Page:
About the Book

A story of obsession, glory, and the wild early days of Ultimate Frisbee. Before he made a name for himself as an acclaimed essayist and nature writer, David Gessner devoted his twenties to a cultish sport called Ultimate Frisbee. Like his teammates and rivals, he trained for countless hours, sacrificing his body and potential career for a chance at fleeting glory without fortune or fame. His only goal: to win Nationals and go down in Ultimate history as one of the greatest athletes no one has ever heard of. Today Ultimate is played by millions of people around the world, with professional teams in more than two dozen cities. In the 1980s, it was an obscure sport with a (mostly) undeserved stoner reputation. Its early heroes, key players like Kenny Dobyns, Steve Mooney, Tom Kennedy, and David Barkan, were as scrappy as the sport they loved, driven by fierce competition, intense rivalries, epic parties, and the noble ideals of the Spirit of the Game.



About the Author

David Gessner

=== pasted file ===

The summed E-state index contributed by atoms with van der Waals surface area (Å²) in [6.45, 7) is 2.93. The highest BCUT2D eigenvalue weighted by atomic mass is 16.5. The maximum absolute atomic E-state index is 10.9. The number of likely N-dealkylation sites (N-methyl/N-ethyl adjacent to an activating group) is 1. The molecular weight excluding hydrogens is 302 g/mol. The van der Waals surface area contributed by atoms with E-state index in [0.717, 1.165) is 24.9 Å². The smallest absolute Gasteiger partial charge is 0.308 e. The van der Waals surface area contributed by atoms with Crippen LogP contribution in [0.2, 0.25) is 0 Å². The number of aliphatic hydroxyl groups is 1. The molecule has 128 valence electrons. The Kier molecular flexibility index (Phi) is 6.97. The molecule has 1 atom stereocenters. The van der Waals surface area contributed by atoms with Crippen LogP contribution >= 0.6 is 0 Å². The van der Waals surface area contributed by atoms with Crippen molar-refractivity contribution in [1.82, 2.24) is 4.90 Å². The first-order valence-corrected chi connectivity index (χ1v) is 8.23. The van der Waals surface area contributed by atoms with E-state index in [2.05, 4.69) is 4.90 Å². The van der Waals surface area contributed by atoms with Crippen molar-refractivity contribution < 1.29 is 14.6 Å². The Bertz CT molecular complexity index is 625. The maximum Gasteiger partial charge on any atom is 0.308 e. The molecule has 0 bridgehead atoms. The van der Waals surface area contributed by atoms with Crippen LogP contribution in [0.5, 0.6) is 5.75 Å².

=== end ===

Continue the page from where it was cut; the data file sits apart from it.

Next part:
David Gessner is the author of eight books, including Sick of Nature, The Prophet of Dry Hill, and Return of the Osprey, which was chosen by the Boston Globe as one of the top ten nonfiction books of the year and the Book-of-the-Month club as one of its top books of the year. The Globe called it a "classic of American Nature Writing. " In 2006 he won a Pushcart Prize; in 2007 he won the John Burroughs Award for Best Natural History Essay; and in 2008 his essay, "The Dreamer Does Not exist," was chosen for The Best American Nonrequired Reading. His work has appeared in many magazines and journals including The New York Times Magazine, The Boston Globe, Outside, The Georgia Review, The Harvard Review, and Orion. He has taught environmental writing at Harvard, and is currently an associate professor at the University of North Carolina at Wilmington, where he founded the national literary journal, Ecotone.



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